How I lived through a carbon tax and survived to tell the tale

A guest post by Dan Moutal, the voice of the Irregular Climate Podcast. Follow him on Twitter @ScruffyDan

Just over three years ago the province of British Columbia (BC) on Canada’s west coast implemented a revenue neutral carbon tax. And the world didn’t come to an end.

But three years on it is easy to find people who continue to unfairly criticise the policy and show that they simply don’t understand it.

For example this article from the New York Times:

John Hunter despises [the carbon tax].

"I've already insulated my house to be energy efficient. I already turn down my thermostat. Why should I have to pay $20 on my natural gas bill for something that is doing nothing for me?" the 64-year-old engineer said in an interview from his home in North Vancouver, British Columbia. His anger about the C$21.85 charge on his C$263 December bill prompted a protest op-ed in a local Vancouver paper. (One Canadian dollar equals roughly 1.02 U.S. dollars.)

What John Hunter might not realize is that the the carbon tax here in BC is revenue neutral. Meaning that every penny collected by the tax is returned to the public in the form of tax rebates (aka cheques in the mail) and lower income and corporate tax rates. So while John Hunter might have to pay a little extra to heat his home, he gets to keep more of his income in his pocket, and so does his employer. In fact it is entirely possible that Mr Hunter’s income tax savings are a fair bit larger than the $20 monthly charge on his home heating bill.

And since Mr Hunter has already taken steps to insulate his house and make it energy efficient, he is emitting less carbon and thus paying less taxes. The carbon tax gives people some amount of control over how much taxes they end up paying.  Instead of taxing the good (aka income), the carbon tax taxes the bad (aka GHG emissions). Emit less and you pay less taxes.

In fact thanks to the carbon tax, BC has the lowest income tax rates in Canada for people earning up to $118,000, as well as very low rates of corporate and small business taxes.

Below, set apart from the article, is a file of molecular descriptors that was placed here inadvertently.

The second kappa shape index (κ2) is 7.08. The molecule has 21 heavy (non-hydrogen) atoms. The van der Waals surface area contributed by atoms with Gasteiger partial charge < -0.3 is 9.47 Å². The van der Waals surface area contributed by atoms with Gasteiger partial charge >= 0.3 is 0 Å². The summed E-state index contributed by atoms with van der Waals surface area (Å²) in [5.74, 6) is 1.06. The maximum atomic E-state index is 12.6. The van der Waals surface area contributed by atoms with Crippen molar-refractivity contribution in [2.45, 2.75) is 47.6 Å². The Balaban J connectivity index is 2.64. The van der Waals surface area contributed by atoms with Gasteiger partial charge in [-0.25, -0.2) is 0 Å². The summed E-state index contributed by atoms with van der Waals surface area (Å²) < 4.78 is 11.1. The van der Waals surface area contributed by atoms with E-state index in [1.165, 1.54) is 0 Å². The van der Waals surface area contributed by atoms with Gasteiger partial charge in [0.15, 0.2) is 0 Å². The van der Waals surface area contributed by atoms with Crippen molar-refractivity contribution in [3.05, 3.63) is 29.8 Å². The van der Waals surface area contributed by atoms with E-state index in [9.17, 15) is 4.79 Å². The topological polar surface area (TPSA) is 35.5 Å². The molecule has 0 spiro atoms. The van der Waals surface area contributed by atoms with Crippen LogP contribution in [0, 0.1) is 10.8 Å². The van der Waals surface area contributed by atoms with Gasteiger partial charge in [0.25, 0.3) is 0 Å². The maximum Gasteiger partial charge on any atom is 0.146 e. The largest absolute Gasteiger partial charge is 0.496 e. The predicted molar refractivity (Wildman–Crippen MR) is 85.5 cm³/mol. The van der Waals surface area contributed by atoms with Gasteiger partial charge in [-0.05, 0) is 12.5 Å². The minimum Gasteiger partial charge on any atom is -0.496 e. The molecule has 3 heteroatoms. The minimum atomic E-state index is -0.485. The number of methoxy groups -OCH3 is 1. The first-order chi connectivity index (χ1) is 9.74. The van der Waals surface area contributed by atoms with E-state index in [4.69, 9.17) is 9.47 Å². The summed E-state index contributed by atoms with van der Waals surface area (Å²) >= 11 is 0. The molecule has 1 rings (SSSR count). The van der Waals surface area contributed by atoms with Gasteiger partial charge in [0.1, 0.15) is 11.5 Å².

Yet that is rarely mentioned when the tax is criticized.

But let's back up a little; what exactly is the carbon tax policy here in BC? I need to be upfront and say that the tax here is modest. It started out at $10/tonne and has been increasing by $5 each year untill it reaches a maximum of $30/tonne in 2012. And as I mentioned earlier, all the money raised by the tax is refunded back to residents and businesses in BC.

So how has my life changed since the introduction of the tax? The short answer is that it hasn’t really changed much at all. The biggest change is that I get quarterly carbon tax rebate cheques from the government, because I fall into the low income tax bracket.

Sure gas and home heating is a little more expensive. But the economy did not collapse and I am proud to say that at no time did we travel back in time to the Stone Age.

And that price on carbon is exactly the point. By pricing emissions there are now greater incentives everywhere to reduce greenhouse gas (GHG) emissions. Activities or products which lead to lots of emissions are now relatively more expensive, while their low carbon counterparts are not. This leads to millions of small individual choices that result in less emissions. Those renovations Mr. Hunter made will pay for themselves sooner than they otherwise would, because of the carbon tax.

But there are limits to what a modest carbon tax like the one here in BC can do. At the maximum rate of $30/tonne, the results will never be sufficient to reduce BC’s GHG emissions enough to avoid the worst impacts of climate change, to say nothing of the GHG emissions of the rest of Canada or the world for that matter.

For that the carbon tax would have to be higher, with coresponding larger tax decreases elsewhere, and apply to a much larger jurisdiction.

Here in BC we have just taken a successful first step.

Posted by Dan Moutal on Friday, 8 April, 2011

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